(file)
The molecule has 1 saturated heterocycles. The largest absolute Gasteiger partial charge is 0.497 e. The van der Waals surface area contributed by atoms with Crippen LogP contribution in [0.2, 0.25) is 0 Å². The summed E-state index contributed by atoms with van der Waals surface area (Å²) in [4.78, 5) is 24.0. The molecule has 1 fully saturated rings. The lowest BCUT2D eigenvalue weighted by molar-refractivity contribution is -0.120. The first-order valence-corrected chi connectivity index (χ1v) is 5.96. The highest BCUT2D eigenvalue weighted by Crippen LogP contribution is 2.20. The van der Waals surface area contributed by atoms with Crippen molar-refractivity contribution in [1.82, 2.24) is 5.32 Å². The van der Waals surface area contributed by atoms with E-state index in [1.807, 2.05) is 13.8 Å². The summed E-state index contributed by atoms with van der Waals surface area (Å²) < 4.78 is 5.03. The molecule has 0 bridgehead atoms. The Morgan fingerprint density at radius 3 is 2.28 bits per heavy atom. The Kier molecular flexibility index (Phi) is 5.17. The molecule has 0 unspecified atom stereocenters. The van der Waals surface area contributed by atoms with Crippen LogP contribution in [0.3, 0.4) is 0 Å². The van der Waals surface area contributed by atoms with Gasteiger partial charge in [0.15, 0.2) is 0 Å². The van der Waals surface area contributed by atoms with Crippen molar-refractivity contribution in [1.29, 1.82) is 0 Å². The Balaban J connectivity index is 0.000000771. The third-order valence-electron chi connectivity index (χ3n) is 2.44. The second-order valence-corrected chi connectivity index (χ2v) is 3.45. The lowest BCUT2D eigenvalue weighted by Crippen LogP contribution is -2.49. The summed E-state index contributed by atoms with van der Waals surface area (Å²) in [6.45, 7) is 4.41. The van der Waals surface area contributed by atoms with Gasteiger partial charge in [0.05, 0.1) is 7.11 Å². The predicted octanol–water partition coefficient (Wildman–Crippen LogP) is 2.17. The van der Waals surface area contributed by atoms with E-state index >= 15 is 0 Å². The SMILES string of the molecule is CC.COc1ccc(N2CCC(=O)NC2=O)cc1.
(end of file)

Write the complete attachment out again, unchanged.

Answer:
The molecule has 1 saturated heterocycles. The largest absolute Gasteiger partial charge is 0.497 e. The van der Waals surface area contributed by atoms with Crippen LogP contribution in [0.2, 0.25) is 0 Å². The summed E-state index contributed by atoms with van der Waals surface area (Å²) in [4.78, 5) is 24.0. The molecule has 1 fully saturated rings. The lowest BCUT2D eigenvalue weighted by molar-refractivity contribution is -0.120. The first-order valence-corrected chi connectivity index (χ1v) is 5.96. The highest BCUT2D eigenvalue weighted by Crippen LogP contribution is 2.20. The van der Waals surface area contributed by atoms with Crippen molar-refractivity contribution in [1.82, 2.24) is 5.32 Å². The van der Waals surface area contributed by atoms with E-state index in [1.807, 2.05) is 13.8 Å². The summed E-state index contributed by atoms with van der Waals surface area (Å²) < 4.78 is 5.03. The molecule has 0 bridgehead atoms. The Morgan fingerprint density at radius 3 is 2.28 bits per heavy atom. The Kier molecular flexibility index (Phi) is 5.17. The molecule has 0 unspecified atom stereocenters. The van der Waals surface area contributed by atoms with Crippen LogP contribution in [0.3, 0.4) is 0 Å². The van der Waals surface area contributed by atoms with Gasteiger partial charge in [0.15, 0.2) is 0 Å². The van der Waals surface area contributed by atoms with Crippen molar-refractivity contribution in [1.29, 1.82) is 0 Å². The Balaban J connectivity index is 0.000000771. The third-order valence-electron chi connectivity index (χ3n) is 2.44. The second-order valence-corrected chi connectivity index (χ2v) is 3.45. The lowest BCUT2D eigenvalue weighted by Crippen LogP contribution is -2.49. The summed E-state index contributed by atoms with van der Waals surface area (Å²) in [6.45, 7) is 4.41. The van der Waals surface area contributed by atoms with Gasteiger partial charge in [0.05, 0.1) is 7.11 Å². The predicted octanol–water partition coefficient (Wildman–Crippen LogP) is 2.17. The van der Waals surface area contributed by atoms with E-state index >= 15 is 0 Å². The SMILES string of the molecule is CC.COc1ccc(N2CCC(=O)NC2=O)cc1.